Teaching the Bible

Teaching a course for the first time is always exciting. It’s rather akin to buying school supplies: clean paper, unopened packs of pens – red of course, “bouquets of newly-sharpened pencils” (bonus points if you recognize the movie quotation), and my personal favorite – Post-it notes. So many possibilities…and everything lives up to its potential.

At the moment, I am putting the final touches on planning my Bible as Literature course for this Fall. There are many reasons I am looking forward to it. For one, I know many of the students as I have had them in previous classes. Several took my Structure and Nature of Language (AKA History of the English Language), which quite possibly was comprised of the most perfect collection of personalities to have in a classroom. Yes, they spoiled me. And, yes, I would be okay if it happens again.

Also, as has been established before, I’m a nerd, and I love the process of building a course from scratch. With this one, there are several challenges. What texts to use? I have gone with the Oxford Study Bible, which has a nice collection of short, manageable essays, and Rober Alter and Frank Kermode’s The Literary Guide to the Bible (LGB). The latter is the text I was taught in college. I loved it then and found it very accessible. It is logically laid out, with sections devoted to each book. I have been going back and forth – and been seeking advice – in order to decide whether to use the LGB essays as the introductions to each Biblical book or to schedule them after the primary readings. I am still waffling on that one.

What material to cover? As a medievalist, the beginning is always self-evident. Context. The first couple of weeks are devoted to historical and cultural background – geography, timelines, Hebrew culture, Greco-Roman history, English translations. After that, it’s “how to read” the Bible, its literary structure and forms, the concept of the canon. THEN, we will get into the Old Testament. Here’s the fun part. What books to choose? So much to read, so little time. Books jumping up and down crying, “Pick me! Pick me! I’m important!” And there’s the “problem” with a book like the Bible. Everything is important, significant, in its own right or it wouldn’t have survived the test of time, translation, interpretation, and religion. In the end, I have chosen: Genesis, Exodus, Job, Psalms, and Song of Songs. And the New Testament: Matthew, the Pauline Epistles, and Revelation. I had to call in a colleague to validate my choices on these latter three. My rationale – no, I didn’t throw darts as I considered one evening as I was wrestling with the decision – is that they represent different genres of writing as well as key elements of the text and the Christian religion.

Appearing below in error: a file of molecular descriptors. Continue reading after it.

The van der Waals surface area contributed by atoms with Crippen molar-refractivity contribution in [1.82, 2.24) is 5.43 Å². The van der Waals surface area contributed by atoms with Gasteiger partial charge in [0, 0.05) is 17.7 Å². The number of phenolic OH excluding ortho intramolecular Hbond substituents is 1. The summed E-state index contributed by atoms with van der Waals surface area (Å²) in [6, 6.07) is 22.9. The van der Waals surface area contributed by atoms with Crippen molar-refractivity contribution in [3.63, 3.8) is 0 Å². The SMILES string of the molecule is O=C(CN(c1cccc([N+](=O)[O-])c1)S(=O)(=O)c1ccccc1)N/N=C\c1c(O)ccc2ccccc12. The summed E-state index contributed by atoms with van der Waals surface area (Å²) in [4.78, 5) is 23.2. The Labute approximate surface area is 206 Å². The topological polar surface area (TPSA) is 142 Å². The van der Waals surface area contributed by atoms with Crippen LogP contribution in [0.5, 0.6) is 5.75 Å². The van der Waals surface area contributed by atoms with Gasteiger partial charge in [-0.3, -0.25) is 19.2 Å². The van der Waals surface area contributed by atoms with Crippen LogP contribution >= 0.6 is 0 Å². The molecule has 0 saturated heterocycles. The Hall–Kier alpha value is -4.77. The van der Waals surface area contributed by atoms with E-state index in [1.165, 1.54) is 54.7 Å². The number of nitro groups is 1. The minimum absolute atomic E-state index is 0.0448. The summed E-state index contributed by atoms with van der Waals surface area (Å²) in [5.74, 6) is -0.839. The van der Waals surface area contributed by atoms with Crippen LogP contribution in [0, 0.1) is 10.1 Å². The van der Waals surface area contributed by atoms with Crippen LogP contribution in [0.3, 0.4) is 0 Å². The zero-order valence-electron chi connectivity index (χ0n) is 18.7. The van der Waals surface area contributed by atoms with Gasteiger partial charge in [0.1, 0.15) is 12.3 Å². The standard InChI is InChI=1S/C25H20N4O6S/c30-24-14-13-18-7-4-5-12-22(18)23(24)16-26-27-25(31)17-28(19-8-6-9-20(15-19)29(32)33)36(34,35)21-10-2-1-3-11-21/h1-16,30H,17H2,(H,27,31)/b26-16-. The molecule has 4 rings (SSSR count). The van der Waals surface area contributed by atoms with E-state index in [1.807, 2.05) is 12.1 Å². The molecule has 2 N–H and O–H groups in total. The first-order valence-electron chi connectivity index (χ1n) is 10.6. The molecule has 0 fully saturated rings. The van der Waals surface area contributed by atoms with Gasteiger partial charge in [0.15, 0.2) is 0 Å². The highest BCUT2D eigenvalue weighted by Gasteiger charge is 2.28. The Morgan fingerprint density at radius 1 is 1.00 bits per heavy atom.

What assignments to give? So far, I have gone with my standard for a new course: two essays, two exams, quizzes, and their wiki. I think I will be adding to these basics, however, although I am not sure if they will be “formal” assignments or if I will add “activities.” My students here do better the more interactive the classroom is. The next phase of decision-making is designing these assignments or activities – which is where I personally am like a kid in a candy store (and this is where you ask yourself how many more metaphors and clichés can I possibly include in this post?). It’s one of the creative aspects of being a teacher, and, as I have said before, at this point they all work. The frustration and disappointment – I’ll be positive, or
triumph – come later with the implementation.

These questions are the nuts and bolts of a course. With Bible as Literature in particular, there are other more philosophical issues to address. For instance, the “as Literature” part. To be honest, the Bible is a minefield depending on the preconceptions, misconceptions, and belief systems of the students. The usual advice: demand they take faith out of the equation, that they look at it only as literature, as a text like any other. In theory, this is logical. In practice? This may be asking the impossible. Also, I am not sure I want the students to take faith out of the discussion. Part of studying literature is to consider context, including audience and reader expectations. Perhaps then it is best to ask for objectivity, to encourage stepping back and evaluating the big picture. I am considering opening up the discussion on the first day by examining photos of cathedrals – thinking about the differences between attending church and studying the building’s art and architecture. As an alternative, we have some beautiful churches here in Fitchburg – photos of those would give it local relevance.